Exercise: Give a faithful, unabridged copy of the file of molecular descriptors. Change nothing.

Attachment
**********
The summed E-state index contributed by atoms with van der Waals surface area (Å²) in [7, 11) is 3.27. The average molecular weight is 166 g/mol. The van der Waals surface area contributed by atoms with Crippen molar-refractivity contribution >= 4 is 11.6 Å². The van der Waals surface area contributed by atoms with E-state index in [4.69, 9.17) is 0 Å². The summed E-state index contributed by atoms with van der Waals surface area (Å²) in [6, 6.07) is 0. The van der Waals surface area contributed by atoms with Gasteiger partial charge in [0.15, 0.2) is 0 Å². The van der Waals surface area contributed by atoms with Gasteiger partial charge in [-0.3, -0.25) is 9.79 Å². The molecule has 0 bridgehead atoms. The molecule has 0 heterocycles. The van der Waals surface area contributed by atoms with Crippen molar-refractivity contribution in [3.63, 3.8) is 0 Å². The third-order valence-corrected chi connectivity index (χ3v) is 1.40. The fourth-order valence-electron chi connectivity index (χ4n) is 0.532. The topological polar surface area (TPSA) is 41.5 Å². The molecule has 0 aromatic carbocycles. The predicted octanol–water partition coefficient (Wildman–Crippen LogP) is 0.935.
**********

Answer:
The summed E-state index contributed by atoms with van der Waals surface area (Å²) in [7, 11) is 3.27. The average molecular weight is 166 g/mol. The van der Waals surface area contributed by atoms with Crippen molar-refractivity contribution >= 4 is 11.6 Å². The van der Waals surface area contributed by atoms with E-state index in [4.69, 9.17) is 0 Å². The summed E-state index contributed by atoms with van der Waals surface area (Å²) in [6, 6.07) is 0. The van der Waals surface area contributed by atoms with Gasteiger partial charge in [0.15, 0.2) is 0 Å². The van der Waals surface area contributed by atoms with Gasteiger partial charge in [-0.3, -0.25) is 9.79 Å². The molecule has 0 bridgehead atoms. The molecule has 0 heterocycles. The van der Waals surface area contributed by atoms with Crippen molar-refractivity contribution in [3.63, 3.8) is 0 Å². The third-order valence-corrected chi connectivity index (χ3v) is 1.40. The fourth-order valence-electron chi connectivity index (χ4n) is 0.532. The topological polar surface area (TPSA) is 41.5 Å². The molecule has 0 aromatic carbocycles. The predicted octanol–water partition coefficient (Wildman–Crippen LogP) is 0.935.